Archive | threadless

15 November 2018 ~ 0 Comments

Threadless: Wanderlust and more new this week

Wanderlust by Mike Marshall (Mike Marshall) is my favorite Threadless print this week. The soft, tactile look of the artwork caught my attention first, but what really ignited my curiosity is the unique take on the theme the artist takes. While most travel-themed designs glorify bright sunny days, exotic landscapes, and exciting landmarks, this piece feels much more measured in its enthusiasm. This bird doesn’t look very free, lumbered with a backpack so large it must nearly outweigh him. He’s not flying across rolling hills and scenic mountaintops, he’s trudging along a heavily thorned (and painful-looking) branch. Even the color palette feels a bit weary, like it’s baked in the sun a bit too long and lost some of its vibrancy. This is a design about undertaking a difficult journey, about following a path even when it’s not easy. And I think because it has that depth, to me it feels more real and more deep than the average travel shirt.

Wright’s Butterflies by skyte (lizej) imagines the geometric patterns of Frank Lloyd Wright scattered across butterfly wings. I love this combination because it focuses attention on the influence of nature in Wright’s work, which helps these butterflies to look a bit like more elegant, more refined versions of the real thing. Keeping it all in black and white is a neat choice as well, focusing very much on the structure of the shapes involved and their relation to each other for an appropriately architectural look.

Our Cabin by David Fleck (Fleck) is one of those designs that makes me want to reach out and touch it. With the tiny leaves that bunch and fade in the trees and the worn look of the house’s boards, everything has a texture to it. That attention to detail (and the fallen leaves on the ground) help the white of the shirt to read as a field of snow rather than an absence. And the coldness of that environment serves to make the little cabin, standing so straight and narrow among the tall trees, to feel even cozier. Even though we can’t see inside, glowing yellow windows and two pairs of shoes sitting outside the front door help to paint the picture of a happy home.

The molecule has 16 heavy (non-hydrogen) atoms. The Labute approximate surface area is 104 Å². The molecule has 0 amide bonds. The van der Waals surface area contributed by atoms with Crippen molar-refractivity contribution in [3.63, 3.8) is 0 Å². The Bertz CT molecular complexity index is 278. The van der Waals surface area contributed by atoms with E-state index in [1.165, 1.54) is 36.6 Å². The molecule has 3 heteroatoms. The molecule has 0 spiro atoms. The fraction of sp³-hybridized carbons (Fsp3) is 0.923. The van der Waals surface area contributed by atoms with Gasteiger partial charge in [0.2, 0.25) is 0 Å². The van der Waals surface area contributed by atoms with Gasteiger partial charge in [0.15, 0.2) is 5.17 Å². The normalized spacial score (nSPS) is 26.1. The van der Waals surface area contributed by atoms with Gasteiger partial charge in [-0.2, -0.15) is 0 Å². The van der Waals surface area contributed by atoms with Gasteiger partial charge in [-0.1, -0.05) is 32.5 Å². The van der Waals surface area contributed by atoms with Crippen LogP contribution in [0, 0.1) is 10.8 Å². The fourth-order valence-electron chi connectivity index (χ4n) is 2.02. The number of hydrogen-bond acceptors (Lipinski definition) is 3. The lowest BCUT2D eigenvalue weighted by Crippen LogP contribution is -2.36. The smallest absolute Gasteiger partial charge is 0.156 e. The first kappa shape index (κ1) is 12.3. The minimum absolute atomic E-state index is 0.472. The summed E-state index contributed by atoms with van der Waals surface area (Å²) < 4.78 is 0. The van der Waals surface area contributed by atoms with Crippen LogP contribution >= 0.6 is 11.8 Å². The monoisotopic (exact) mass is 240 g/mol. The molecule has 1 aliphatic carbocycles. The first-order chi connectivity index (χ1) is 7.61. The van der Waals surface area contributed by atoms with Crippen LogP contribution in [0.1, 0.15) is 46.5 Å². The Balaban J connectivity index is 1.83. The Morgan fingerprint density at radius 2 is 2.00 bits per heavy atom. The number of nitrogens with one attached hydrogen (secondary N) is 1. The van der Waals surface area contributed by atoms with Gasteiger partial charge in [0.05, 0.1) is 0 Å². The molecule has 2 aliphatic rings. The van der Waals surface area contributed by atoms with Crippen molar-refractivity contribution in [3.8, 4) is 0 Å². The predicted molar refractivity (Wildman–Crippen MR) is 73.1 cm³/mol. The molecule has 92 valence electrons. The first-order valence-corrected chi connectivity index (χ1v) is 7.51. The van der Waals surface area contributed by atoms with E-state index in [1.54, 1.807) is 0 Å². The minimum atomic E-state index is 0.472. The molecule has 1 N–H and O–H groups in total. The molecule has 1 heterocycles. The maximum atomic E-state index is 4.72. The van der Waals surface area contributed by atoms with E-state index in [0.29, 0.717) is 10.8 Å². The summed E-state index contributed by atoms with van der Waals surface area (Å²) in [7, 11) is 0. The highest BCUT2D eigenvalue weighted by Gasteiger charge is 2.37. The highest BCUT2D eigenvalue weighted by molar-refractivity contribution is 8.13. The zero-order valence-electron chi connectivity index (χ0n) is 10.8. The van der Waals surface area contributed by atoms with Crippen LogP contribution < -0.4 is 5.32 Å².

Book of Fire and Ice by dandingeroz (dandingeroz) pays tribute to Game of Thrones, using an open book as a stage. The two major factions of the series each claim a side, with a Targaryen dragon made of flames bursting from the left pages while a cold, snow-filled Stark direwolf howls from the right. And across these colorful backdrops, silhouettes of Daenerys and her dragons stand near Jon Snow with his wolf and a collection of crows. It’s definitely instantly recognizable and it’s probably smart to focus on two of the series’ most popular characters. But to me, it’s a slight misstep to do that while using the book so prominently- while fans of the show flock towards those two characters, it’s been my experience that book readers tend to be a lot more diverse in their favorites, with folks like Davos Seaworth, Mance Rayder, Wyman Manderly and other more minor players attracting lots of attention. The books are much more about a massive interconnected world, and the close focus on two of the relatively bland, but pivotal characters feels more in tune with the spirit of the TV show to me.

The Snuggle is Real by jack (cabinsupplyco) is an excellent bit of typography, starting with a strong slogan and using the style and placement of the lettering to convey its meaning. There’s a great conflict between the original phrase’s Struggle and this piece’s inversion of it with Snuggle, taking a harsh reality and replacing it with something dreamy and aspirational. Even better, the words fit together and nest inside each other to form a snug square, creating a scene that feels compact and cozy even before you read it. Really nice work, and perfect for wintery days.

Threadless prints new shirts every week, chosen from the designs submitted by and voted on by site members. Most winners earn $1 minimum per item sold (learn more about Threadless artist payments).

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12 November 2018 ~ 0 Comments

Pi in Shirt Design: 15 great examples